By Joyce Lee
For Joy Pott, sports is the common language she shares with her husband, Ron, who was diagnosed with Alzheimer’s disease in 2011.
The couple, who live in Malvern, PA, spend much of their time every day in front of the TV together, watching soccer matches, golf championships, and college basketball games. Far from being just an idle pastime, watching sports evokes fond memories for Mr. Pott, who had been a basketball star in high school and soccer MVP in college and was an avid golfer, skier, tennis player, and sports fan throughout his career as a corporate lawyer.
“He has no problem following the present, the game, giving his opinions, calling fouls, and calling referees stupid,” Mrs. Pott told The Philadelphia Inquirer. As her husband’s “TV color girl,” she often sits by his side, explaining what’s happening on TV and prompting him to unlock those hard-to-grasp memories.
What the Potts have stumbled upon is something that is gaining attention in the dementia field. In fact, watching and engaging with sports is becoming something much like a therapy, which healthcare professionals are only beginning to realize.
“People come alive,” said Tony Jameson-Allen, the director and co-founder of Sporting Memories Network, an initiative in the U.K. centered around this very idea that sports might be helpful for retrieving memories, in the article. “The images, the conversations, the memories, it all just helps trigger cognition.” Much of the therapy that uses reminiscing is aimed at older women, Jameson-Allen added, but sports might change that to include men too.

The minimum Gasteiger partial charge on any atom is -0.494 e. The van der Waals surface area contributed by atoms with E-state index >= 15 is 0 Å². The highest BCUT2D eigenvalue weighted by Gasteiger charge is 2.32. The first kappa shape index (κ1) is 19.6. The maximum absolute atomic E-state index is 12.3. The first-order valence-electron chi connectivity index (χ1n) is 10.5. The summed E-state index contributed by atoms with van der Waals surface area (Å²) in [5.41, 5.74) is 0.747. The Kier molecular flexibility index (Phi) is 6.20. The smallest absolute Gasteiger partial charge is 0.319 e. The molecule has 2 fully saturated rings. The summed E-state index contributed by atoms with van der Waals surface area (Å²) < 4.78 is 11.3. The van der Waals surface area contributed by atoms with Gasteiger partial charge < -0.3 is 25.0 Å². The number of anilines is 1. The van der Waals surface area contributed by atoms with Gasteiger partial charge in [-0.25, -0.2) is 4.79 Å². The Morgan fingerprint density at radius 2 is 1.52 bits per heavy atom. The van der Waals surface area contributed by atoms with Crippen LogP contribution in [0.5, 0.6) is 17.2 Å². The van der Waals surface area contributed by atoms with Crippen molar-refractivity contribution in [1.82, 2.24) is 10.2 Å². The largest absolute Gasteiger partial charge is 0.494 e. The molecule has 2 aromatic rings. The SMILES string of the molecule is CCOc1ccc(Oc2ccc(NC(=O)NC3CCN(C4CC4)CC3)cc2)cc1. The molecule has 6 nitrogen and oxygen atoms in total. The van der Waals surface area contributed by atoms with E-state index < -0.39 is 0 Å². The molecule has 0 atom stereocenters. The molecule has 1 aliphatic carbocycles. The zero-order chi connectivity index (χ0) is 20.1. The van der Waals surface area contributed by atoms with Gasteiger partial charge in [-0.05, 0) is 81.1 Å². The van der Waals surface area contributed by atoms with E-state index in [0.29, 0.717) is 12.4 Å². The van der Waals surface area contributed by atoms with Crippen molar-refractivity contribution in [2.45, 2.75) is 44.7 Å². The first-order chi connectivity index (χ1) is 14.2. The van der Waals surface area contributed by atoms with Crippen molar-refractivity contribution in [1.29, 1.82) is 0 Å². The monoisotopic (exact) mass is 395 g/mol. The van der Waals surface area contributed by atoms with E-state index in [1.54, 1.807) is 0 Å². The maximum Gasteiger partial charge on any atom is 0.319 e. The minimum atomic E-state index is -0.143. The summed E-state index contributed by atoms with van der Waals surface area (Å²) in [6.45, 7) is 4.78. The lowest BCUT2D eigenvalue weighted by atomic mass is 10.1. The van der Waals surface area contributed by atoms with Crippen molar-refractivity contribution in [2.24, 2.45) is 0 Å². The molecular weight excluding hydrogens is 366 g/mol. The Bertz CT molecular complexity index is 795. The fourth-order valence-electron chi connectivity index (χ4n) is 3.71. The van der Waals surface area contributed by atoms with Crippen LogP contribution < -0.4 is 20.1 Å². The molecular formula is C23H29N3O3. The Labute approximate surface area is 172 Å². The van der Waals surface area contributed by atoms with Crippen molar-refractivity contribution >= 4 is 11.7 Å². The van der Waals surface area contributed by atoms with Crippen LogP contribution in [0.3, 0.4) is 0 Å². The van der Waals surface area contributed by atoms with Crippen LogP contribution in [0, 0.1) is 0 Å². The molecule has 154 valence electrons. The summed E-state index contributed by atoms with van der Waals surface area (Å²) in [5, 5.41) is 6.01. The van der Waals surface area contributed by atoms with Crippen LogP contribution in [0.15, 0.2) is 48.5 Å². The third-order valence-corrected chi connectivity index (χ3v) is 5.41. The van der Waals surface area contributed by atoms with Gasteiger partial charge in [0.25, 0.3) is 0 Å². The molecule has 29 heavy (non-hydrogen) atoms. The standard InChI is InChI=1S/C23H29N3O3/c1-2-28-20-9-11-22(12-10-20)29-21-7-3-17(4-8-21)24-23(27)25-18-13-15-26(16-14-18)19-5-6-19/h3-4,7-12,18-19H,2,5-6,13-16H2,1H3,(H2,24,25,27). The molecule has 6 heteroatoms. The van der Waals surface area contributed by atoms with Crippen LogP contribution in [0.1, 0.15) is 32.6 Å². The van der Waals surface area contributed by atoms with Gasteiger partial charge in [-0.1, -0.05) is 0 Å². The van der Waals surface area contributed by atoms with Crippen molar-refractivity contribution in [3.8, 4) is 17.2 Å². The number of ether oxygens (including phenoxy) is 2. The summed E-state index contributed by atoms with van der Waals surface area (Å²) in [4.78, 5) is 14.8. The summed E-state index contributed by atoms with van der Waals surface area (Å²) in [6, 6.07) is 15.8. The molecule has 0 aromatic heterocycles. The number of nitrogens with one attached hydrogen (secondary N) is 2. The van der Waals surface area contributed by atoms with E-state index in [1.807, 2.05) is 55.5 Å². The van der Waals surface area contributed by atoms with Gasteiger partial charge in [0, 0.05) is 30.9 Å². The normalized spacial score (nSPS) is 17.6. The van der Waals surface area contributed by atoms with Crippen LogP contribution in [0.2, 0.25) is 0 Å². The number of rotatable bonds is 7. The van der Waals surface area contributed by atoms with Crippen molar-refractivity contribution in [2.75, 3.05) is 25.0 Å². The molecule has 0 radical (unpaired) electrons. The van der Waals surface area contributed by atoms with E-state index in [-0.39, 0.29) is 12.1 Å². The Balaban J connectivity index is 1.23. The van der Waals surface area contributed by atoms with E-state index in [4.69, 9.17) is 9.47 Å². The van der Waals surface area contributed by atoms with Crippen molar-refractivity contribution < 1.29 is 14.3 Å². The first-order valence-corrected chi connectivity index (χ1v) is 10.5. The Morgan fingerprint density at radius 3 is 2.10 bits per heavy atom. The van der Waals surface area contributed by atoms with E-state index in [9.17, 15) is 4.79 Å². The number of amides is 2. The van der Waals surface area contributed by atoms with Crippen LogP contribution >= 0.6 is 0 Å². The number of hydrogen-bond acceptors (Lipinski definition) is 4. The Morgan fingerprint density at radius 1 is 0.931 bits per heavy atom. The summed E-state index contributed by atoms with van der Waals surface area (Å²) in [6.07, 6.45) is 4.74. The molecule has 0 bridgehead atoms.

In the Pott household, watching sports like baseball on TV not only eases Mr. Pott’s anxiety but also makes his wife’s caregiving quite a bit easier. They have developed a routine around sports, she said. In the mornings, they read the sports section together. Weekday evenings, they watch baseball or basketball. On weekends, it’s tennis, golf, and football. The year ahead for them includes the Super Bowl, March Madness, the Masters Tournament, the French Open, and the Wimbledon.
“No one is going to help caregivers but themselves,” Mrs. Pott said. “They are not going to change. You have to do the changing. I have to find a way to live in what I call his biography world, with all his memories.”
Mrs. Pott said she was in part inspired by Bill Lyon, a former sports columnist for The Philadelphia Inquirer who picked up his pen again to write about Alzheimer’s disease when he was diagnosed a few years back.
Mr. Lyon’s physician, Dr. Jason Karlawish of the Penn Memory Center, said that Mrs. Pott’s caregiving should be a lesson for everyone.
“What you’re witnessing is an upending of the notion that there’s nothing you can do,” he said. “There’s no one-size-fits-all set of activities for people with dementia. But this shows that if you really want to take care of patients with dignity and quality of life, you need to pay attention to the individual as an individual.”
For the full article in the Inquirer, click here.